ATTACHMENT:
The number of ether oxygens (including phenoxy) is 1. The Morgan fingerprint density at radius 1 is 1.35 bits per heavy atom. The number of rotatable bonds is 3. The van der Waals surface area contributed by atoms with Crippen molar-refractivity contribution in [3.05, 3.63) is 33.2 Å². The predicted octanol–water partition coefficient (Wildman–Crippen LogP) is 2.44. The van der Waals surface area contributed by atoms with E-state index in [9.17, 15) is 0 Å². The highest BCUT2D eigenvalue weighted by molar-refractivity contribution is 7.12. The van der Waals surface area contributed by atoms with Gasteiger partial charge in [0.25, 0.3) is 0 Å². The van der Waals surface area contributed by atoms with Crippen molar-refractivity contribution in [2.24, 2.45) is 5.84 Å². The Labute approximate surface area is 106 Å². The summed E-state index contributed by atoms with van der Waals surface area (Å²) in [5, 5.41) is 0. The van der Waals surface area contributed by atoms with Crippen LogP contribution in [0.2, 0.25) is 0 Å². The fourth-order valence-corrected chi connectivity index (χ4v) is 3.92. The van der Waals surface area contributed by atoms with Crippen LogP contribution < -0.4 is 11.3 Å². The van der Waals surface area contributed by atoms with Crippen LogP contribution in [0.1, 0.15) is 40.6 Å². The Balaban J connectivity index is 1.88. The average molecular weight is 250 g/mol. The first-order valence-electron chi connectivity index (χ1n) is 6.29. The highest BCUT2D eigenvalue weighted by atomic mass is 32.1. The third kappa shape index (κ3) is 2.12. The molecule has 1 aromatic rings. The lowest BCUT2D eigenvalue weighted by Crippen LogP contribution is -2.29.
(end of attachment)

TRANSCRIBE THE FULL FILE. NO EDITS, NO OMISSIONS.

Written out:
The number of ether oxygens (including phenoxy) is 1. The Morgan fingerprint density at radius 1 is 1.35 bits per heavy atom. The number of rotatable bonds is 3. The van der Waals surface area contributed by atoms with Crippen molar-refractivity contribution in [3.05, 3.63) is 33.2 Å². The predicted octanol–water partition coefficient (Wildman–Crippen LogP) is 2.44. The van der Waals surface area contributed by atoms with E-state index in [9.17, 15) is 0 Å². The highest BCUT2D eigenvalue weighted by molar-refractivity contribution is 7.12. The van der Waals surface area contributed by atoms with Gasteiger partial charge in [0.25, 0.3) is 0 Å². The van der Waals surface area contributed by atoms with Crippen molar-refractivity contribution in [2.24, 2.45) is 5.84 Å². The Labute approximate surface area is 106 Å². The summed E-state index contributed by atoms with van der Waals surface area (Å²) in [5, 5.41) is 0. The van der Waals surface area contributed by atoms with Crippen LogP contribution in [0.2, 0.25) is 0 Å². The fourth-order valence-corrected chi connectivity index (χ4v) is 3.92. The van der Waals surface area contributed by atoms with Crippen LogP contribution < -0.4 is 11.3 Å². The van der Waals surface area contributed by atoms with Crippen LogP contribution in [0.1, 0.15) is 40.6 Å². The Balaban J connectivity index is 1.88. The average molecular weight is 250 g/mol. The first-order valence-electron chi connectivity index (χ1n) is 6.29. The highest BCUT2D eigenvalue weighted by atomic mass is 32.1. The third kappa shape index (κ3) is 2.12. The molecule has 1 aromatic rings. The lowest BCUT2D eigenvalue weighted by Crippen LogP contribution is -2.29.